The Winter’s Tale

  • Patrick Swinden


There is little in Shakespeare’s last plays that we should have been surprised to have found in his first. His comedies begin and end with an eventful sea journey, the one to a seaport, the other to an island in the Mediterranean. In both cases the journey leads to confusion and then to joy — in the restoration of parent to child and in the repeal of a harsh sentence imposed by one of the characters (in authority at the time) on one or more of the others. Aegeon is as amazed at what he finds in Ephesus as Alonso is at what he finds on Prospero’s magic island. Both are places of enchantment. Both harbour a pleasant young girl who will marry the threatened father’s son. In spite of his comparative lack of interest in romantic love at the beginning of his career, Shakespeare’s early plays have a great deal — in respect of plot, the general outlines of character, and some specific scenes — in common with the later ones. Also, the middle comedies make use of almost all the events that occur in Pericles, Cymbeline, The Winter’s Tale and The Tempest. Situations that threaten dismay and disaster invariably resolve themselves into concord and harmony. Why, then, do we feel that these last plays are different; that although what is done is familiar, the spirit in which it is done is strange?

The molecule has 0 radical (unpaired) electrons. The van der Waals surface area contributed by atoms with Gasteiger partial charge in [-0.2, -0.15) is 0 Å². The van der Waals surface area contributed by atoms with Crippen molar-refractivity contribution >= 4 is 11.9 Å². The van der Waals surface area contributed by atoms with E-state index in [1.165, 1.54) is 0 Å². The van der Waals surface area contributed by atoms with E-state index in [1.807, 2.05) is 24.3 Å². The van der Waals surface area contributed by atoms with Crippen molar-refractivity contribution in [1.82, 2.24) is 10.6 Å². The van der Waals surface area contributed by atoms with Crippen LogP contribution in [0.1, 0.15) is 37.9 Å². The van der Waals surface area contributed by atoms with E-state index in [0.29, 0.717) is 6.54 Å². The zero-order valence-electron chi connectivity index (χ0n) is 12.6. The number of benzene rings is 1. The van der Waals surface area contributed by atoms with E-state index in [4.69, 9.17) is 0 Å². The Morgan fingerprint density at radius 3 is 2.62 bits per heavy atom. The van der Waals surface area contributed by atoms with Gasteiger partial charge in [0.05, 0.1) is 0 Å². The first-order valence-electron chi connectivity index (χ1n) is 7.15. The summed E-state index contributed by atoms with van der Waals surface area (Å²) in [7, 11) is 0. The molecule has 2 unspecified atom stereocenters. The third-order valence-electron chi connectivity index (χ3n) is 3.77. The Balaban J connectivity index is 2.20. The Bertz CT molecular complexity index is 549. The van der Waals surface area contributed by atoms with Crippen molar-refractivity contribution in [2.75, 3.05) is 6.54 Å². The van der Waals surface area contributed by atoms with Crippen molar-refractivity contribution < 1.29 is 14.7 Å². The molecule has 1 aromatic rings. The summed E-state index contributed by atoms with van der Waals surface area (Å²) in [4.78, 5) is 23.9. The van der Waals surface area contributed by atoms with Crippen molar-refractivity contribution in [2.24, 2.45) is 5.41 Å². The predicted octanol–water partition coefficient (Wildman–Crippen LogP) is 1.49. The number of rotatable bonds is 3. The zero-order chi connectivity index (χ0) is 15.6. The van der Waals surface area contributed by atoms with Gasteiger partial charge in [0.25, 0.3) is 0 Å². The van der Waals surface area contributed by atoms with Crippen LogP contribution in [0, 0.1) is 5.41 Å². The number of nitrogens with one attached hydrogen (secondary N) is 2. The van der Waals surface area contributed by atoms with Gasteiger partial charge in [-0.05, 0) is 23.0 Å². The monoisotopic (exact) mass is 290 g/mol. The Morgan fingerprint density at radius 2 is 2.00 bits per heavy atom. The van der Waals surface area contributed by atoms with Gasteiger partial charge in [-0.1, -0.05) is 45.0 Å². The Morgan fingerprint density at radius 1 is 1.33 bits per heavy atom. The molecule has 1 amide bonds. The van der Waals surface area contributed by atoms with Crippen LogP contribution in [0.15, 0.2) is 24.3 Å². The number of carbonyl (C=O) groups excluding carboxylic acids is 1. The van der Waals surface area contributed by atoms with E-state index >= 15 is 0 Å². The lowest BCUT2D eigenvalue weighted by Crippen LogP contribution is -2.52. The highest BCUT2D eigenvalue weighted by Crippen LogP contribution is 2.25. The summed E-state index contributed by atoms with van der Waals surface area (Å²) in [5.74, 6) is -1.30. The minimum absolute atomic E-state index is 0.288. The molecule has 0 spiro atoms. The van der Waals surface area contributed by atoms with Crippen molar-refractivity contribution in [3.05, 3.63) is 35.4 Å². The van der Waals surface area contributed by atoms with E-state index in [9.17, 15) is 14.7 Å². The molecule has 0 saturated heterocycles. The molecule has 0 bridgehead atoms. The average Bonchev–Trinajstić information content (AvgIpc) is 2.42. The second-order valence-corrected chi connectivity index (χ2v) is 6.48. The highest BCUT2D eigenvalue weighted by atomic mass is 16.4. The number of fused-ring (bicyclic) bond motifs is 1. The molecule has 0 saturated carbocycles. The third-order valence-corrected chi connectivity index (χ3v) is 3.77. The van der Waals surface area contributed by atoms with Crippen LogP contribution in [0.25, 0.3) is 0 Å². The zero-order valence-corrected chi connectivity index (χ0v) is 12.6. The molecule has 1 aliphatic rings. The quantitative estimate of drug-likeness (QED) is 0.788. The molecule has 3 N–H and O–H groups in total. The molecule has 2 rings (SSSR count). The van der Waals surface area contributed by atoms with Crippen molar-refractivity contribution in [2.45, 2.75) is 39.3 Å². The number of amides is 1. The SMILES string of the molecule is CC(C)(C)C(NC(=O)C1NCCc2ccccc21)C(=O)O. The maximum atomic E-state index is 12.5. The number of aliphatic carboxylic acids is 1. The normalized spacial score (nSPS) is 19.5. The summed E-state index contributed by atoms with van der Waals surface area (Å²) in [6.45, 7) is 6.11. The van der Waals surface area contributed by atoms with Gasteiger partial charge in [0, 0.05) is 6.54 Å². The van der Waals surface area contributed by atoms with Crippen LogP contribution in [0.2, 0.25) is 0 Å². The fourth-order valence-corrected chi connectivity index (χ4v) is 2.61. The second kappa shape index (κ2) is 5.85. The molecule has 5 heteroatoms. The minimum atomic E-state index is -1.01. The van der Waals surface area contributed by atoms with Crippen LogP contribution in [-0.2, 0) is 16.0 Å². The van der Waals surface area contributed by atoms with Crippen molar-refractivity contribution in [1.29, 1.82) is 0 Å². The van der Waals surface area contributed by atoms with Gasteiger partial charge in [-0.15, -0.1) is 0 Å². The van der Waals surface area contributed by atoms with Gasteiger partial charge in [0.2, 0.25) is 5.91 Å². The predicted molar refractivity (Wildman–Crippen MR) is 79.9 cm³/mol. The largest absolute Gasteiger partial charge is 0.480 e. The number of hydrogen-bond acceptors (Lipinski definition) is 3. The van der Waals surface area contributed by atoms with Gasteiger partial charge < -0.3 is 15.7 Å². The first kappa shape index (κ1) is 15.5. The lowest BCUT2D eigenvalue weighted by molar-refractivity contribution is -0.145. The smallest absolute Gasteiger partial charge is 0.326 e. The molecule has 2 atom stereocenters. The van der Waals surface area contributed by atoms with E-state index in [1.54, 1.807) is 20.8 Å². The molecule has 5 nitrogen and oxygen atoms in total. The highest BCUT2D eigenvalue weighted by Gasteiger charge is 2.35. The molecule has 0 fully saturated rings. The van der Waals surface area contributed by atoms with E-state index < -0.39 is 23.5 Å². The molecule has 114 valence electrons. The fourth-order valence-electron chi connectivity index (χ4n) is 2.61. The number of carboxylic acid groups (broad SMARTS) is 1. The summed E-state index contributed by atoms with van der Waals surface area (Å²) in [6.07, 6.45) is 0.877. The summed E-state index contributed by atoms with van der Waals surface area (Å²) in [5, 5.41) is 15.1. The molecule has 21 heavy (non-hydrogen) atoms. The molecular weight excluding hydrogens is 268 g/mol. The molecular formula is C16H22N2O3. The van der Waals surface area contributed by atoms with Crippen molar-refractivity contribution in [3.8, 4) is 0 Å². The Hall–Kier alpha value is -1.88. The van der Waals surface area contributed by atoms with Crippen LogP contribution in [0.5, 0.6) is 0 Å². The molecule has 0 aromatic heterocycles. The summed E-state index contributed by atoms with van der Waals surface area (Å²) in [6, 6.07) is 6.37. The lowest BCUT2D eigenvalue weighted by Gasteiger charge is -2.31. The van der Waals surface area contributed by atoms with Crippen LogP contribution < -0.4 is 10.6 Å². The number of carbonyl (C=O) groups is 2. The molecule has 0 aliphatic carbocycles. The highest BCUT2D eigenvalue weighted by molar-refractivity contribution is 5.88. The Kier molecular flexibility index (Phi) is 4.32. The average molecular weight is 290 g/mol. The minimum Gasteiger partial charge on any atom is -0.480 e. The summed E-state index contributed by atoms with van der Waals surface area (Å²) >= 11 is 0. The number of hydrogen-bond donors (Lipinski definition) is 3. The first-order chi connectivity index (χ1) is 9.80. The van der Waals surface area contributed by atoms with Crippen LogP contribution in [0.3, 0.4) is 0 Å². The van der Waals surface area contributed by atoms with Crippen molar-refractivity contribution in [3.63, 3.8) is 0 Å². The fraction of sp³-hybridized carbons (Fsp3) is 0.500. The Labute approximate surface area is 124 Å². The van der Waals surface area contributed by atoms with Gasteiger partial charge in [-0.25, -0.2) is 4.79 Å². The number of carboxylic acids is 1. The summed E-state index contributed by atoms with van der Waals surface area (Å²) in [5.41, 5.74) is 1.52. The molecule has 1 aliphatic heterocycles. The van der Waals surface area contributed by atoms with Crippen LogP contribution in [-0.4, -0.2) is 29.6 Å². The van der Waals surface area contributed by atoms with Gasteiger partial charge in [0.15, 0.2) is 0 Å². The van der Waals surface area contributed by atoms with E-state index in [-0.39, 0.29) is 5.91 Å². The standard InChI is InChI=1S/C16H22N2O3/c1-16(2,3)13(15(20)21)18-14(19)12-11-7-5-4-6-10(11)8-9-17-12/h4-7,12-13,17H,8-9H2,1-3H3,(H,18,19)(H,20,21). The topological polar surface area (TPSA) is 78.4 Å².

Romantic Love Harsh Sentence Specific Scene Instinctive Life Bitter Comment 
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© Patrick Swinden 1973

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  • Patrick Swinden

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